Sunday, October 9, 2011

Kirchen, Kornelimünster, and the Fleischwolf

Upon our (wet and cold) return to Aachen from Greece, Sara and I were both a little in the post-vacation-in-one-of-the-most-beautiful-places-in-the-world doldrums. However, our city of Aachen was quick to lift our spirits and remind us that we really do like living in Germany. First was the Nacht der Offenen Kirchen--the Night of the Open Churches. Many of the churches in the city opened their doors to all visitors from about 6 pm until midnight with free tours, concerts, and people explaining more about church. I think that's a pretty clever idea for such a secular society. It was pretty cool because Sara sang in her first choir concert since she left the San Francisco Symphony Chorus in June. Figuralchor Aachen, Sara's new vocal ensemble here, is a group of about 20 people that sing a cappella music, and that quite well. Their concert was about 40 minutes long and included works by Byrd, Kodály, and Holst, among others. Unfortunately, I wasn't able to catch any video of the singing as I was in the center of the church right in front of others, and I didn't want to obstruct their view. However, the music was good and the evening was enjoyable, if a little (and, at times, a lot) rainy.

After the concert, Sara and I took advantage of the open church night to check out the Dom, the central cathedral in Aachen. (We'd been there once before, as you may recall.) It was far more spectacular this time. They had completed (or at least temporarily suspended for the exhibition) the renovations on the second floor. That meant that, while we couldn't go to the second floor, we could see all of the mosaics and murals above us, together with the organ. It was gorgeous and quite sparkly--so much gold tiling! Again, no pictures (we weren't sure if they were allowed or not), but we'll do a real tour soon and then you'll see it up close and personal! Speaking of up close, we also got to see the chests/arks/things in which Charlemagne's remains are kept. There were phenomenally ornate and quite beautiful--and they looked heavy! Also, the weirdest thing we saw was a podium or lectern cast in metal with three lions making the support on the ground, a large eagle facing an audience, and, attached to the eagle's back and making the place where the book would be placed for the reader, a large bat. Again, you'll need to see the pictures to understand, but it was crazy. And pretty cool. Like Aachen.

The day after the Nacht der Offenen Kirchen, Aachen hosted another festival: the Kunst und Kulinaria (Art and Culinary) festival in the piece of Aachen known as Kornelimünster, about 45 minutes by bus from us, and just a few minutes by the same bus from our church. The festival itself was nice--a little pricey, but full of cute crafts and delicious food. (Notable foods include the Zwiebelkuchen--an onion tart--with onions, egg, rosemary, and some apple slices that was really good, and some fancy jams. Fancy as in Raspberry-Rhubarb and Blackberry-Apple-Cinnamon. So good.) Perhaps more notable than the festival was the town itself. Take a look!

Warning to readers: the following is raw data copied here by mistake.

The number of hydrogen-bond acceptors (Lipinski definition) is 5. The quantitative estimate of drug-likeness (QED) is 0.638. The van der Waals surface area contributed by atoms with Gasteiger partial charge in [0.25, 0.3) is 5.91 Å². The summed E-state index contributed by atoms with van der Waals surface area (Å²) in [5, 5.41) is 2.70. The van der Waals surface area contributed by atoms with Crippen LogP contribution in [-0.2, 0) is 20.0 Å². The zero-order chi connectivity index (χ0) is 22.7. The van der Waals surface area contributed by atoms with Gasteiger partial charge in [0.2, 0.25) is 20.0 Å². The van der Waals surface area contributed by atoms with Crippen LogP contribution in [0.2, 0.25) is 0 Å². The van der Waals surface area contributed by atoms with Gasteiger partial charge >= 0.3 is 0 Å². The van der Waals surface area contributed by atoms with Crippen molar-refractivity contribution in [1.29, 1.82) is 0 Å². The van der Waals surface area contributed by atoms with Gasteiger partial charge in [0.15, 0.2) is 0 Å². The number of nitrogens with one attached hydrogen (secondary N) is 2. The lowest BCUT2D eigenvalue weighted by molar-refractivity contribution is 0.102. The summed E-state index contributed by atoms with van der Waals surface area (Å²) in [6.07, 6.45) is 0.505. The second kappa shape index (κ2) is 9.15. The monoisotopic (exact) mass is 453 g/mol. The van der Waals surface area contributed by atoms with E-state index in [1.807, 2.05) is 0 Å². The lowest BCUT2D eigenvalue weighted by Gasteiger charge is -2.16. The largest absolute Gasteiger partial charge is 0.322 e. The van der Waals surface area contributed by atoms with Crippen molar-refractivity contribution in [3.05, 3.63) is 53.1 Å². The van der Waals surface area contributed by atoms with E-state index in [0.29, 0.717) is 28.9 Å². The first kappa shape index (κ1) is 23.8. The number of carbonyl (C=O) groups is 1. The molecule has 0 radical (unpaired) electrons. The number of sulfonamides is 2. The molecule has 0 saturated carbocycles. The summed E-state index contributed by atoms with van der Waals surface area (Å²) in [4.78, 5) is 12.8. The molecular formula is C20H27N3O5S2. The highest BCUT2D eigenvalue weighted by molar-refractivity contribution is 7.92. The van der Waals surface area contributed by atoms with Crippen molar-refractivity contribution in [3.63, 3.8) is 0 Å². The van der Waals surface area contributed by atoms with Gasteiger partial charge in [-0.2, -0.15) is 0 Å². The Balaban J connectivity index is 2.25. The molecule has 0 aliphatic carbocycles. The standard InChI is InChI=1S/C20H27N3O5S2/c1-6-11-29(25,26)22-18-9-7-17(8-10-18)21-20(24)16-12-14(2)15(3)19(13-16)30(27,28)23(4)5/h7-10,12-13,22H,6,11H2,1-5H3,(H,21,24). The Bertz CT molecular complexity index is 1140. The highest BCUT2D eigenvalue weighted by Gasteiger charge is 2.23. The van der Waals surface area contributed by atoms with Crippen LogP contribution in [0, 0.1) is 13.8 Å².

After looking around, I remarked to Sara, "I think we just found the Marin County of Aachen!"

Also in Kornelimünster, we noticed an advertisement for an event the previous night (thus, one in conflict with Sara's concert) that was some live rock music performed, apparently, by Charlemagne:
We're pretty bummed we missed that one.

One more crazy thing we discovered in Kornelimünster: pay toilets. Now, we've seen these before, but we hadn't yet used them. Since we were pretty tired still from the lack of sleep on Thursday night and the long day of travel on Friday, Tyler had consumed about 2 liters of Cucasaft (our word for Coke--taken from a spin on "Coke juice"), leading to his need to pay 50 cents to use the bathroom. It was 50 cents so well spent that Sara did it too. Here's the bathroom itself:

You pay your money (no change provided, though), and the door slides open automatically. The toilet itself doesn't have a drain, as shown here:

So what you do is, well, what one normally does in a bathroom. Then, when you leave, the toilet tips into the wall floor (after careful review, the geometry indicated that tipping into the wall is impossible), dumping the contents in a sanitary and environmentally-friendly place, and the whole bathroom is cleaned and sanitized (desinfiziert, they say). It's even left a little wet after the cleaning, so you know it was done right. So crazy! An outhouse that is sanitized after every use! Of course, Sara and I are most perplexed by how they keep the toilet paper dry during cleaning. Hmm....

One more tidbit. As part of Tyler's continual quest to find crazy German words, a new entry from the weekly advertisements has come through. In German, das Fleisch is meat and der Wolf is, naturally, wolf. So, what would one expect from combining the two into der Fleischwolf? The meat-eating wolf? A wolf sculpted from meat? No no, it's much more simple:
Der Fleischwolf is a meat grinder! Who knew. Pigs that save and wolves that grind your beef. What's not to love about German?

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